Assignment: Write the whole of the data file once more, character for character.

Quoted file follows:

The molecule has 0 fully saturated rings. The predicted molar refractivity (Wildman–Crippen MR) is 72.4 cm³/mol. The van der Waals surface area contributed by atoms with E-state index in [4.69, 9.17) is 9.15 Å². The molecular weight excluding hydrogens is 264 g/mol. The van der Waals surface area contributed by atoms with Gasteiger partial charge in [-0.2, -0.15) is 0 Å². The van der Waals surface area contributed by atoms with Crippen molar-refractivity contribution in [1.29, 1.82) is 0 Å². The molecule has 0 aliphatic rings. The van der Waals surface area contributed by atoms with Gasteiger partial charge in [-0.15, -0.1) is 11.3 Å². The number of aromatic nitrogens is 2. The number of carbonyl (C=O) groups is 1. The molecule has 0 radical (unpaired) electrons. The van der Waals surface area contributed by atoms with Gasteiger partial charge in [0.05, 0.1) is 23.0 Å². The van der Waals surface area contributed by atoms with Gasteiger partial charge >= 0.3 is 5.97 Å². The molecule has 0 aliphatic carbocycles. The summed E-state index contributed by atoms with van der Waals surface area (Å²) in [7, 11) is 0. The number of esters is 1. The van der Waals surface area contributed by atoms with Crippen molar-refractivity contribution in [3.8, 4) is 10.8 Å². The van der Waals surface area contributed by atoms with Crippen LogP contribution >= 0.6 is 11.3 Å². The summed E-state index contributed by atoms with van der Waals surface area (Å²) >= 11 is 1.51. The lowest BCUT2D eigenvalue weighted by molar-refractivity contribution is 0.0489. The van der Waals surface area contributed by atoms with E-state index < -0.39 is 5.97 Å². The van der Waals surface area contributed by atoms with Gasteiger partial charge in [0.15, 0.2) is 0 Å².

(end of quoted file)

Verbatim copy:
The molecule has 0 fully saturated rings. The predicted molar refractivity (Wildman–Crippen MR) is 72.4 cm³/mol. The van der Waals surface area contributed by atoms with E-state index in [4.69, 9.17) is 9.15 Å². The molecular weight excluding hydrogens is 264 g/mol. The van der Waals surface area contributed by atoms with Gasteiger partial charge in [-0.2, -0.15) is 0 Å². The van der Waals surface area contributed by atoms with Crippen molar-refractivity contribution in [1.29, 1.82) is 0 Å². The molecule has 0 aliphatic rings. The van der Waals surface area contributed by atoms with Gasteiger partial charge in [-0.15, -0.1) is 11.3 Å². The number of aromatic nitrogens is 2. The number of carbonyl (C=O) groups is 1. The molecule has 0 radical (unpaired) electrons. The van der Waals surface area contributed by atoms with Gasteiger partial charge in [0.05, 0.1) is 23.0 Å². The van der Waals surface area contributed by atoms with Gasteiger partial charge >= 0.3 is 5.97 Å². The molecule has 0 aliphatic carbocycles. The summed E-state index contributed by atoms with van der Waals surface area (Å²) in [7, 11) is 0. The number of esters is 1. The van der Waals surface area contributed by atoms with Crippen molar-refractivity contribution in [3.8, 4) is 10.8 Å². The van der Waals surface area contributed by atoms with Crippen LogP contribution >= 0.6 is 11.3 Å². The summed E-state index contributed by atoms with van der Waals surface area (Å²) >= 11 is 1.51. The lowest BCUT2D eigenvalue weighted by molar-refractivity contribution is 0.0489. The van der Waals surface area contributed by atoms with E-state index < -0.39 is 5.97 Å². The van der Waals surface area contributed by atoms with Gasteiger partial charge in [0.15, 0.2) is 0 Å².